Managers: 21-25 year olds who somehow didn’t make it to college. As I recall, they busted their ass for for really, really, really low salary wages.

    Bottom line: This was a closed community where either you weren’t over 25 or you weren’t expecting much (Old people and secondary earners).

  20. GOP's broken (the good one) says:

    only way to generate new republicans

    @nypost

    Scientists are trying to creat embryos that are part-human, part-beast

  21. hobojoe says:

    Is this because they’re moving through the pipeline faster, or are more people realizing they can get a few years rent-free so aren’t picking up and leaving?

    30 year realtor says:
    May 20, 2016 at 9:55 am

    Over the last 6 months I am seeing fewer and fewer vacant properties than in the recent past.

  22. 3b says:

    Minimum wage, Puerto Rico, pumps talking to himself yet grim hints he might be shutting the blog down and no one seems concerned, perhaps a little sad. Just saying.

  23. leftwing says:

    Thought grim was being sarcastic yesterday given the high level discourse.

    He can’t shut it down, what would we do all day, work?!

  24. leftwing says:

    “I expect that NJ/IL/CA bonds would tank if the PR bill passes…”

    Wish JJ didn’t pass

  25. leftwing says:

    He called some good trades

  26. 3b says:

    #26 does anyone know what happened to j j? I have disappeared for a couple of years and only post infrequently now. But j j could bang out tons of posts a day. Then all of a sudden nothing.

  27. The Great Pumpkin says:

    Expat, agree with the premise of your post. What I don’t get is how you don’t realize how much the labor market has changed. You don’t think something is wrong when all the dead beat jobs reserved for hs kids are being taken by adults with a family. The labor market is a disaster.

  28. Juice Box says:

    Sure the funds returned 5.6%, might as well give it to the CWA to manage.

    http://cwanj.org/SICpetition/

  29. The Great Pumpkin says:

    Juice, it’s criminal, esp when the workers are made to look like tax thieves to the public.

    “That’s $1.3 billion of the hard-earned retirement of nearly 800,000 active and retired public employees in New Jersey being doled out to Wall Street in just two years.

    Reducing the investment in these high-priced funds and investing more prudently could save taxpayers $20 billion over the next 30 years without making a single change to the pensions of the workers.”

  30. The Great Pumpkin says:

    I mean what could go wrong when giving politicians a key to a giant fund with worker’s money in it?

  31. Juice Box says:

    re: # 31 – Pumps – if you don’t like the 2% and 20% agreement then don’t invest. I am sure the CWA can do better. Just give it to them to manage, and with no constitutional amendment to put the taxpayers on the hook. FYI the assumed rate of return is 7.9%. That is the real crime here, lower the assumed rate ASAP and make the towns kick in more money ASAP. FYI – the alternative investments program (net all fees) has outperformed the broader pension fund and a mix of broader global public markets.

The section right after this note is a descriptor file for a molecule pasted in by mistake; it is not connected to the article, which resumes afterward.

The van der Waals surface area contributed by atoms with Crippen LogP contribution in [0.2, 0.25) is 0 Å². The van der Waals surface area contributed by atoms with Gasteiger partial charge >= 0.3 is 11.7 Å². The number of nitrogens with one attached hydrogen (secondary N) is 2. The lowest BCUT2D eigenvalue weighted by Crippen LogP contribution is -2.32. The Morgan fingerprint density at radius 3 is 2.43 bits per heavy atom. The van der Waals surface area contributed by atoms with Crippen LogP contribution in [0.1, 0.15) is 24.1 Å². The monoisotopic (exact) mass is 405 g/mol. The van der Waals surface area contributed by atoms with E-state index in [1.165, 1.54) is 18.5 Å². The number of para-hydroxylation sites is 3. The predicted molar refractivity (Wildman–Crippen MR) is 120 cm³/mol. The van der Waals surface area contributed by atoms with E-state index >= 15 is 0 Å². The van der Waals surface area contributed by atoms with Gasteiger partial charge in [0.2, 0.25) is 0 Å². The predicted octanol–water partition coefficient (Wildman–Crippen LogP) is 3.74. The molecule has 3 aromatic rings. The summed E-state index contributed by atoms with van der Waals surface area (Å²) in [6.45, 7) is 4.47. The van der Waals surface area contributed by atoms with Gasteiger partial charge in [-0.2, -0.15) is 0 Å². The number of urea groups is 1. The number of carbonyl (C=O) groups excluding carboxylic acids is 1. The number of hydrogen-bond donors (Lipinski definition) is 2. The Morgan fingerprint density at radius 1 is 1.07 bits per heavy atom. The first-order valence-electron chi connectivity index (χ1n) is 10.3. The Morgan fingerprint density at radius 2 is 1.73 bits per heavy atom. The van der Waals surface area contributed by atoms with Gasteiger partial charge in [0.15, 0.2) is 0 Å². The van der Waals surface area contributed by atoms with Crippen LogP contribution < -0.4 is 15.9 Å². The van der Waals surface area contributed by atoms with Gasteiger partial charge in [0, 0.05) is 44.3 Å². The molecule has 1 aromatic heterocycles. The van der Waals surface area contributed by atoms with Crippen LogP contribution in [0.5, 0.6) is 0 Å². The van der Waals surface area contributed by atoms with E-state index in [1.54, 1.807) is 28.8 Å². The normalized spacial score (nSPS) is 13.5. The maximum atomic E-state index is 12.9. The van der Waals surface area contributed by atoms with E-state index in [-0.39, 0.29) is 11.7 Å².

Does anyone really believe a bunch of government workers down in Trenton can produce better returns with the money?

    http://www.njspotlight.com/stories/16/03/23/many-happy-returns-alternative-investments-buoy-public-employee-pension-plan/

  32. US States Attorney’s Office for the Districts of Massachusetts (USAO) sent us a letter today. They would like to interview us as they are “currently evaluating the racial climate at Boston Latin School”.

    in bold:

    The USAO will protect the confidentiality of all parent and student discussions and will not disclose personally identifying information about our or your child to the District or anyone else.

    I think I can protect our confidentiality better by just ignoring their letter.

  33. LOL. should be “you or your child”, not “our or your child”.

  34. chi says:

    Juice: Best fcking investment (scam) of all time…..check out the fixed fund…….to be clear, no risk of principal…..yes…no sh!tting you…..

    https://www.trsnyc.org/ASPENMemberPro/Account/HistoricalDataInvestmentReturns

    Juice Box says:
    May 20, 2016 at 7:18 pm
    re: # 31 – Pumps – if you don’t like the 2% and 20% agreement then don’t invest. I am sure the CWA can do better. Just give it to them to manage, and with no constitutional amendment to put the taxpayers on the hook. FYI the assumed rate of return is 7.9%. That is the real crime here, lower the assumed rate ASAP and make the towns kick in more money ASAP. FYI – the alternative investments program (net all fees) has outperformed the broader pension fund and a mix of broader global public markets.

    Does anyone really believe a bunch of government workers down in Trenton can produce better returns with the money?

  35. chi says:

    The above is the 403(b) [public sector workers’ 401(k) equivalent]…….

  36. Juice Box says:

    re # 36- yeah TRS, pre 9/11 I was there for a stint.